miércoles, 18 de julio de 2012
A former rebel fighter now mediating between El Salvador's government and violent Mara gangs said on 17 July that Maras from Honduras and Guatemala had contacted him to state their interest in replicating a four-month truce between El Salvador's Maras that has more than halved the murder rate there, Latin American papers and Dpa reported on 18 July. Raúl Mijango, now a writer, and the Catholic Church in El Salvador are mediating in a "pacification" process backed by the Organization of American States. This began with a truce agreed on last March between the Mara Salvatrucha and M-18 or Barrio 18, Central America's two main gangs with criminal operations and tentacles in the three states. Mijango told Dpa that Maras from Honduras and Guatemala had contacted him seeking advice on how to implement a similar truce. "They themselves will have to look for ways to replicate this process in Guatemala and Honduras, as I cannot become involved in the dynamics of other nations.The only thing I can tell you is that I know of the willingness of the gangs both in Guatemala and Honduras, to want to enter a process like this," he said.
Colombian police expelled on 18 July natives who occupied on 17 July an army position outside Toribío, in the Cauca department, the scene of fighting between the state and communist guerrillas, which natives say is desecrating their ancestral lands, EFE reported. Police used tear gas to expel the occupants of the army telecomunications position on a hill named Cerro Berlín. Three natives were injured, one arrested and one reportedly disappeared, Carlos Andrés Alfonso a legal representative of the Association of Indigenous Councils of Northern Cauca (Acín) told EFE, observing that the natives had been thrown off their own land. The Cauca's police chief Ricardo Alarcón said in the departmental capital Popayán that this was a "strategic position in operations against" the Revolutionary Armed Forces of Colombia.
Twenty members of a family sought political asylum in the United States in late June after fleeing Villa Ahumada in northern Mexico, alleging their lives were threatened in a town dominated by their political rivals, a family member told EFE on 16 July. The Porras family left their businesses and belongings and fled Villa Ahumada under police escort on 19 June after a relative was murdered that day; they were taken accross the border into El Paso by officials of the Mexican prosecutor-general's office, César Porras told EFE. Porras said he thought his family was at threat for supporting the conservative National Action Party (PAN), when Villa Ahumada was "completely controlled" by members of the opposition Institutional Revolutionary Party (PRI) and organized crime. The PRI won Mexico's general elections on 1 July, amid continuing allegations of fraud. Porras said his father Rodolfo Porras González was assassinated at an unspecified date, while a brother Jaime was shot dead on 19 June while visiting their father's grave. The family fled immediately, leaving Jaime to be buried by a priest, he said. The family's lawyer Carlos Spector told EFE it could be four years before the United States decided whether or not to concede asylum and months before it would provide provisional residencies and work permits. Spector said more families were now fleeing to the United States for violence in Mexico, and he had 70 similar dossiers. César's uncle Héctor Armando Porras González told EFE that within hours of fleeing, the family's homes were ransacked by gangs. He said "About three years ago the situation began to break down in Villa Ahumada. Criminals are in charge of everything now, the police has been bought."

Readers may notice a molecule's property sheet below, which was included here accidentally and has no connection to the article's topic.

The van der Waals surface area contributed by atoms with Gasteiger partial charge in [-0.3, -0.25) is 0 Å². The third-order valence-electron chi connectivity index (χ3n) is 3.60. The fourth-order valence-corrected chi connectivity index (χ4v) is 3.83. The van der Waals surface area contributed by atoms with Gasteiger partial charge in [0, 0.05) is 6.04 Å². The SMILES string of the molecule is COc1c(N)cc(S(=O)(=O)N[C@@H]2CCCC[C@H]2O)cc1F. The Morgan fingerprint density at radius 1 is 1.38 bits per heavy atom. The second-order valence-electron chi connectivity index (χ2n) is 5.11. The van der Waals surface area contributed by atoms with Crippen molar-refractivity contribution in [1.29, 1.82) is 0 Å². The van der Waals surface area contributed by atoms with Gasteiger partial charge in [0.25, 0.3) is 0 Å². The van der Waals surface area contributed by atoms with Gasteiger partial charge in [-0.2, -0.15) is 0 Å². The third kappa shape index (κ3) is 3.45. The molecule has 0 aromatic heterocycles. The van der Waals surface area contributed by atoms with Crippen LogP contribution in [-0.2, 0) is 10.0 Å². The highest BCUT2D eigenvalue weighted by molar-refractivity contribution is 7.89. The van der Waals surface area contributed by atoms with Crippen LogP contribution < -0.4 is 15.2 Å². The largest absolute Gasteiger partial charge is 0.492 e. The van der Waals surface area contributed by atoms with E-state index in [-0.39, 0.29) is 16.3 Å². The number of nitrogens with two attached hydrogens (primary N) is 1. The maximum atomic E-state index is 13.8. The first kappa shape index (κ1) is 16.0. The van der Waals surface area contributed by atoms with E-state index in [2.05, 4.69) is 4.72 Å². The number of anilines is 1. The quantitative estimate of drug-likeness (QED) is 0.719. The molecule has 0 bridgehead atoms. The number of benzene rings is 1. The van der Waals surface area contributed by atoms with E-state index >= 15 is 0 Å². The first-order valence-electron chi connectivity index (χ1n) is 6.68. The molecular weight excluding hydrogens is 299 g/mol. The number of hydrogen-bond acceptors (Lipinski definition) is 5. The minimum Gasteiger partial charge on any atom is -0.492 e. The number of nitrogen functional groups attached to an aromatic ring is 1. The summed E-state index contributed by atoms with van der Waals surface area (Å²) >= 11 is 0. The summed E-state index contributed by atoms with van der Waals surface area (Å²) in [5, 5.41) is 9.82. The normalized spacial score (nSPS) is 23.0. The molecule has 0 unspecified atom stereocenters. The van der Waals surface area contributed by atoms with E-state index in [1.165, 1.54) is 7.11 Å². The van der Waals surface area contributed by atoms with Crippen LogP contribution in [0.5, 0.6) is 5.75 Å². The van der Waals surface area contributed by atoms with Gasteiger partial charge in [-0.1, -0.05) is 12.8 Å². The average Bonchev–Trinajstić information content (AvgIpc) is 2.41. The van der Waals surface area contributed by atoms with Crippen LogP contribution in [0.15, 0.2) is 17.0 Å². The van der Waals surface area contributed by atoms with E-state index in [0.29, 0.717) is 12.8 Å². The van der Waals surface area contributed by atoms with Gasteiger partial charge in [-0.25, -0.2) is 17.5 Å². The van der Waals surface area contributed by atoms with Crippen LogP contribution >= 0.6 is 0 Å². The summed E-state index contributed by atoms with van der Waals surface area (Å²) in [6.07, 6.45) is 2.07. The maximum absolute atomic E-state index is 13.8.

About 1,000 indigenous residents of Toribío in the southern Cauca department, angered by gunfights around them between the state and communist guerrillas and implementing an earlier threat to take charge of local security, forced soldiers to abandon a nearby position on 16-17 July, in keeping with a deadline they had set, Europa Press reported on 18 July. Members of the Nasa nation climbed the Cerro Berlín, a hill overlooking Toribío, and urged 200 troops to leave a position defending a communication installation; refusing, the soldiers were disarmed and pushed out amid reported arguments and scuffles. The soldiers did not use their arms, but FARC guerrillas nearby were reported to have shot in that direction without causing injuries. Natives then sealed and occupied the site; a sergent expelled in the incident said he felt "humiliated," Reuters reported. President Juan Manuel Santos denounced the "unacceptable events" he qualified as liable to prosecution; "everything has a limit," he said, and the state would not permit attacks on "those who defend us." Defence Minister Juan Carlos Pinzón said in turn that "the public force cannot and must not leave" Cauca and leave natives "at the mercy of guerrillas and drug traffickers." He claimed the FARC had "infiltrated" certain native organizations, without specifying. "Autonomy and respect for native rights are one thing, starting to break the law is quite another," he said. The governor of the regional Indigenous Council Héctor Fabio Vircué was cited as saying on 17 July that natives were not demanding an evacuation of the Cauca "but of our territories. The place where they put the base was sacred." Separately the governor of Cauca Themístocles Ortega described the situation as the result of the state's "slow and belated" response to Cauca's situation. He said "the Cauca is living today the state's historical abandonment," and urged reconciliation between natives and the state, Europa Press reported.